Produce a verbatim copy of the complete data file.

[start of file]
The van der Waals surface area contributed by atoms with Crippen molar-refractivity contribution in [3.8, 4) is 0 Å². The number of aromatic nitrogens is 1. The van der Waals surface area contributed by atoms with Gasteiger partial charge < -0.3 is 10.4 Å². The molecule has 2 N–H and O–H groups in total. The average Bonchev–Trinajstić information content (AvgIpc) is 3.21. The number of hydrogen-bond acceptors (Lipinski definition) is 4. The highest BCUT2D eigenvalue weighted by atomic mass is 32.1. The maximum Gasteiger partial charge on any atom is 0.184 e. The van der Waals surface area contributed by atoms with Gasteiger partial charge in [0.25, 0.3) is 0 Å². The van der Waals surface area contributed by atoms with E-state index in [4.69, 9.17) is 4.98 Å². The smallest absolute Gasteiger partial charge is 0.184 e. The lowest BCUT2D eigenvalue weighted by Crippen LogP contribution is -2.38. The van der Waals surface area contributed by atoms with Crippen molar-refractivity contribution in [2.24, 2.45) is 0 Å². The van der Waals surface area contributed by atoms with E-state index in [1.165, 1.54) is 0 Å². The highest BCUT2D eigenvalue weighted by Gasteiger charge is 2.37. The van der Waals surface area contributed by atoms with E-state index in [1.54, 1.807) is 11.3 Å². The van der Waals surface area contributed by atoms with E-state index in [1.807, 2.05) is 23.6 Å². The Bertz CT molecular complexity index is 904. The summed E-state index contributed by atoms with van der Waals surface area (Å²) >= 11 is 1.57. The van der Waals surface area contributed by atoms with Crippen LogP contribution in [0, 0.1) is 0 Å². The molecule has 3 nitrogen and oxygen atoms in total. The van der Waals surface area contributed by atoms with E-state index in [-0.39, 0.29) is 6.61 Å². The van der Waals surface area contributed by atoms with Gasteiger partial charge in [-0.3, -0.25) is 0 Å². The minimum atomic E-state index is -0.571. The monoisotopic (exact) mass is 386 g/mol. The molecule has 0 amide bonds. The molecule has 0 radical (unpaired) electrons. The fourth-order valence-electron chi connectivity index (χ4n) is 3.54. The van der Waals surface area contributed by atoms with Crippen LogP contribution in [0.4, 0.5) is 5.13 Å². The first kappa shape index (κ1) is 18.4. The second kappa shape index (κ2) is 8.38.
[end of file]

The van der Waals surface area contributed by atoms with Crippen molar-refractivity contribution in [3.8, 4) is 0 Å². The number of aromatic nitrogens is 1. The van der Waals surface area contributed by atoms with Gasteiger partial charge < -0.3 is 10.4 Å². The molecule has 2 N–H and O–H groups in total. The average Bonchev–Trinajstić information content (AvgIpc) is 3.21. The number of hydrogen-bond acceptors (Lipinski definition) is 4. The highest BCUT2D eigenvalue weighted by atomic mass is 32.1. The maximum Gasteiger partial charge on any atom is 0.184 e. The van der Waals surface area contributed by atoms with Gasteiger partial charge in [0.25, 0.3) is 0 Å². The van der Waals surface area contributed by atoms with E-state index in [4.69, 9.17) is 4.98 Å². The smallest absolute Gasteiger partial charge is 0.184 e. The lowest BCUT2D eigenvalue weighted by Crippen LogP contribution is -2.38. The van der Waals surface area contributed by atoms with Crippen molar-refractivity contribution in [2.24, 2.45) is 0 Å². The van der Waals surface area contributed by atoms with E-state index in [1.165, 1.54) is 0 Å². The highest BCUT2D eigenvalue weighted by Gasteiger charge is 2.37. The van der Waals surface area contributed by atoms with E-state index in [1.54, 1.807) is 11.3 Å². The van der Waals surface area contributed by atoms with E-state index in [1.807, 2.05) is 23.6 Å². The Bertz CT molecular complexity index is 904. The summed E-state index contributed by atoms with van der Waals surface area (Å²) >= 11 is 1.57. The van der Waals surface area contributed by atoms with Crippen LogP contribution in [0, 0.1) is 0 Å². The molecule has 3 nitrogen and oxygen atoms in total. The van der Waals surface area contributed by atoms with E-state index in [-0.39, 0.29) is 6.61 Å². The van der Waals surface area contributed by atoms with Gasteiger partial charge in [-0.3, -0.25) is 0 Å². The minimum atomic E-state index is -0.571. The monoisotopic (exact) mass is 386 g/mol. The molecule has 0 amide bonds. The molecule has 0 radical (unpaired) electrons. The fourth-order valence-electron chi connectivity index (χ4n) is 3.54. The van der Waals surface area contributed by atoms with Crippen LogP contribution in [0.4, 0.5) is 5.13 Å². The first kappa shape index (κ1) is 18.4. The second kappa shape index (κ2) is 8.38.